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Eileen showed us living room viewers the George R. R. Martin and Stephen King mutual interview, and King was talking about how we always remember the killers but rarely the victims.

It got me to thinking about a story plot, something along the lines of a Black Mirror episode, where potential victims become major celebrities a la royalty, dead victims become saints, and somehow an entire society manages to revolve around these concepts. People WANT to be attempted murder victims. Sociopaths/psychopaths are welcomed and even nurtured. Attemptees, as they are called, become the tabloid fodder, the socialites to see and be seen with (kind of like the survivors of the Hunger Games in a way). They get sponsorships and interviews and even movie offers. Oh, and someone who has been a Double or even A Fated Triple Attemptee© - those rare folks are set for life.

The internal struggle of the story could actually be with one of the psychopaths. They are like the equivalent of stunt doubles. Nobody actually knows who they are. They can walk around in full daylight and nobody recognizes them except for the occasional oddball fan that for some reason bothers to look up and research mass killers. And this person, this otherwise-would-be-famed murderer actually wants his moment in the spotlight. Maybe one of his fans keeps pushing him to get into the spotlight. Thus the story begins, with one hopeful psychopath, looking to tell his story...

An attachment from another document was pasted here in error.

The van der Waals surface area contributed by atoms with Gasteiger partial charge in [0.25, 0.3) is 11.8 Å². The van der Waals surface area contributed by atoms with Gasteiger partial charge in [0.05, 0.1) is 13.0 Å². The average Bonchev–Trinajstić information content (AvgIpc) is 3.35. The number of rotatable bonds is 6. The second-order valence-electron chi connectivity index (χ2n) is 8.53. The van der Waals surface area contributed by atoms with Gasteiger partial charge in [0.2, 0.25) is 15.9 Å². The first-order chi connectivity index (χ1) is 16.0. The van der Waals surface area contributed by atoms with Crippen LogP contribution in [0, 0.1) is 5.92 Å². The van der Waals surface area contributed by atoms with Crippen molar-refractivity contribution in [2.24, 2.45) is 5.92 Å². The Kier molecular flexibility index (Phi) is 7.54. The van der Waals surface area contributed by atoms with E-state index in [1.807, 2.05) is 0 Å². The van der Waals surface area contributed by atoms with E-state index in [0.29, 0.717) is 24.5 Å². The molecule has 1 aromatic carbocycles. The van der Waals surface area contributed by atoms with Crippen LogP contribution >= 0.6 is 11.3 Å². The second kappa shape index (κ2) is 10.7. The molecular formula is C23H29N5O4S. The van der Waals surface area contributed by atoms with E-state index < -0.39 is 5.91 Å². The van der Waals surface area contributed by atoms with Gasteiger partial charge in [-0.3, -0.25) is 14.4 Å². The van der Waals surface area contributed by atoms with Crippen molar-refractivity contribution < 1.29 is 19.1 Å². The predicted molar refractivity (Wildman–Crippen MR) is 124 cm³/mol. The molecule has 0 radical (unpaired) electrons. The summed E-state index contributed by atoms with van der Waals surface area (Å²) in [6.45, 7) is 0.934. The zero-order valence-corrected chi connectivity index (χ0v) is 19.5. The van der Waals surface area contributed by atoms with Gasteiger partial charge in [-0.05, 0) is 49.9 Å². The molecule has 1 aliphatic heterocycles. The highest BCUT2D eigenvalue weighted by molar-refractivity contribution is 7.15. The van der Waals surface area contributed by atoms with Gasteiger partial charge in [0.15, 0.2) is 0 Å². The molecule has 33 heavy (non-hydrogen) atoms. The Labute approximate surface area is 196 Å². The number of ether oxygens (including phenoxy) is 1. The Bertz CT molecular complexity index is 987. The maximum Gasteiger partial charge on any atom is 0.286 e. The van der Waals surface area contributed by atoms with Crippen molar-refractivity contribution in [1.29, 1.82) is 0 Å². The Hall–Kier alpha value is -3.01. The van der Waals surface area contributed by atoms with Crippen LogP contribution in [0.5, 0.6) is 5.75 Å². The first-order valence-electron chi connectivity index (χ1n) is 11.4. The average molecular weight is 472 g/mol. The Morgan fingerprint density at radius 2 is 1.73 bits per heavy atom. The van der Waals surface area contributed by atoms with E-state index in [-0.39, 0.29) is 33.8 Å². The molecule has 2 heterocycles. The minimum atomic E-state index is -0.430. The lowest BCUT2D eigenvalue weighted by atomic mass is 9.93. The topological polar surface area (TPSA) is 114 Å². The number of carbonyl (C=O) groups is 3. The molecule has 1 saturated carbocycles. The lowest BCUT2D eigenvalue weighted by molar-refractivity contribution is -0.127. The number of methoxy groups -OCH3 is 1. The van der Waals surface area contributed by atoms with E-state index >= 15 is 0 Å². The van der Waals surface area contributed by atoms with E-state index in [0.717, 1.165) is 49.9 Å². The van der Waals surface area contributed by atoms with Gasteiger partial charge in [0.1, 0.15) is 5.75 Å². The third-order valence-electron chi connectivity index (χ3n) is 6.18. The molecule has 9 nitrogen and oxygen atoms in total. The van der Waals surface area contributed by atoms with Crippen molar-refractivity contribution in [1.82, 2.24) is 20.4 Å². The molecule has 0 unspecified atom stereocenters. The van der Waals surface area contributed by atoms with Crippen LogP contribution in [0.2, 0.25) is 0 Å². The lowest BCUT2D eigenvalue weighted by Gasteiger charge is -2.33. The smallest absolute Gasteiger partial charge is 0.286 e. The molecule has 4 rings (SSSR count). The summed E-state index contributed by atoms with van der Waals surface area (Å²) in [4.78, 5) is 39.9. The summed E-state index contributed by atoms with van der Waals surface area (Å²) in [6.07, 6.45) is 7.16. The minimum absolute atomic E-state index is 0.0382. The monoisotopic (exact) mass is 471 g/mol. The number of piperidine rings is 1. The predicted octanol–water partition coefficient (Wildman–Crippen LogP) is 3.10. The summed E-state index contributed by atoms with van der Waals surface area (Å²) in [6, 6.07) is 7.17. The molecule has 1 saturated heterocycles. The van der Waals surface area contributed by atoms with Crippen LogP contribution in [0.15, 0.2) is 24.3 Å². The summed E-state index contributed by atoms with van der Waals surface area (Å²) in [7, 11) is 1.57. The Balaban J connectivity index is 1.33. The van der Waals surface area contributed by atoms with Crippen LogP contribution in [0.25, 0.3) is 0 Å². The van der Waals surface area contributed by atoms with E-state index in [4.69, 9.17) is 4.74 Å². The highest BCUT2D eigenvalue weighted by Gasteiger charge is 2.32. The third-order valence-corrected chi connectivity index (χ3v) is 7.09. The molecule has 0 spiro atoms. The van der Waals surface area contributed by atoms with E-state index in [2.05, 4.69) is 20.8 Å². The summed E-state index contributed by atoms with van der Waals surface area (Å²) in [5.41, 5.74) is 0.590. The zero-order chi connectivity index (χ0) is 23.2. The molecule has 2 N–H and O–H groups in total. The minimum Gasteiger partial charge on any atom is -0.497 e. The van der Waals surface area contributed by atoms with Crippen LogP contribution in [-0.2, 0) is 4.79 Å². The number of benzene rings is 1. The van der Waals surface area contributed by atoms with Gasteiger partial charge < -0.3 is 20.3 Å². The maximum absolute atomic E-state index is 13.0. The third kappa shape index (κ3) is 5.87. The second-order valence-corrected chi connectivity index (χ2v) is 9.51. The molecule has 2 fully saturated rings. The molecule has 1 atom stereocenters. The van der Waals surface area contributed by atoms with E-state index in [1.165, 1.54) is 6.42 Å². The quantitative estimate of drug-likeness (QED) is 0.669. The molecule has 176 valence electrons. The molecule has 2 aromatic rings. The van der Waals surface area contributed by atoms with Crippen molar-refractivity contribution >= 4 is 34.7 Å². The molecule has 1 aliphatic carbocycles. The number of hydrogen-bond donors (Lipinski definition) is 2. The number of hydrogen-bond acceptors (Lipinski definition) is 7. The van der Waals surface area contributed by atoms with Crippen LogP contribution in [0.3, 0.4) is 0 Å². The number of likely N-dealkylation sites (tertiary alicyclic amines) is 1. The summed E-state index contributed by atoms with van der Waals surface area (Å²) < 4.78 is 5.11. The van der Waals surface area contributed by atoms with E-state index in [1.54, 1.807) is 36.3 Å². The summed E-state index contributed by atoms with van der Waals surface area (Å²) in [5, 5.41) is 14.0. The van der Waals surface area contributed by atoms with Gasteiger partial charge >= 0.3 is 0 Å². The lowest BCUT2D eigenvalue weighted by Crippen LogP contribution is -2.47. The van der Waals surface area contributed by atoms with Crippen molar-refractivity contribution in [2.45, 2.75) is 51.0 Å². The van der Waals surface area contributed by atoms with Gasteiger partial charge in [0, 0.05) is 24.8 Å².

I don't know, just brainstorming an idea out loud.
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A while back, Lolotehe and I went to see Crispin Glover's Big Slide Show which includes a Q&A after the presentation of his movie (which included the showing of It is fine! EVERYTHING IS FINE.).

The biggest takeaway from the event was Crispin's take on movie endings and the messages movies are trying to convey. It's what started his feud with the creators of Back to the Future and now fuels his own creative juices toward making his own movies.

In Back to the Future, Marty McFly is rewarded with the girl, the awesome family, and most importantly, the truck, representing the materialistic component of the reward both for the character and the viewer. Crispin felt this sent a bad/negative message to the audience.

At the time, I had bad feelings about that scene in the movie, but I never thought too much about it nor tried to put those feelings into words. Crispin nailed it. Not only that, but it made me start paying quite a lot of attention to that aspect of movies - the endings and the message that such rewards present in the denouement.

At one point a while back Lolotehe had also lent me a book called [Strange Minds - I can't recall exact name, but she'll see this and correct me later] which included the philosophical concept that "WE" are nothing but our brains talking to one another. Our bodies are our husks, but the conversation is actually taking place with one brain talking to another brain. The outside is just the shell.

Deadpool spoiler, so I figured a cut might be in order )

PS - Crispin also mentioned his involvement with the Wolf PAC, to which I'll give a shout out.
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It's also real life sometimes.

Can you feel the undercurrents brewing?

I still own my copy of the The Wave book that my Honors World History Teacher gave us after conducting our own in-class Holocaust experience. It was small, it was simple, yet it was palpable. And it was a lesson I'll never forget.

Study Bug

Aug. 28th, 2016 10:38 am
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Along with GRE lessons, I'm also learning Japanese with my eldest nephew. )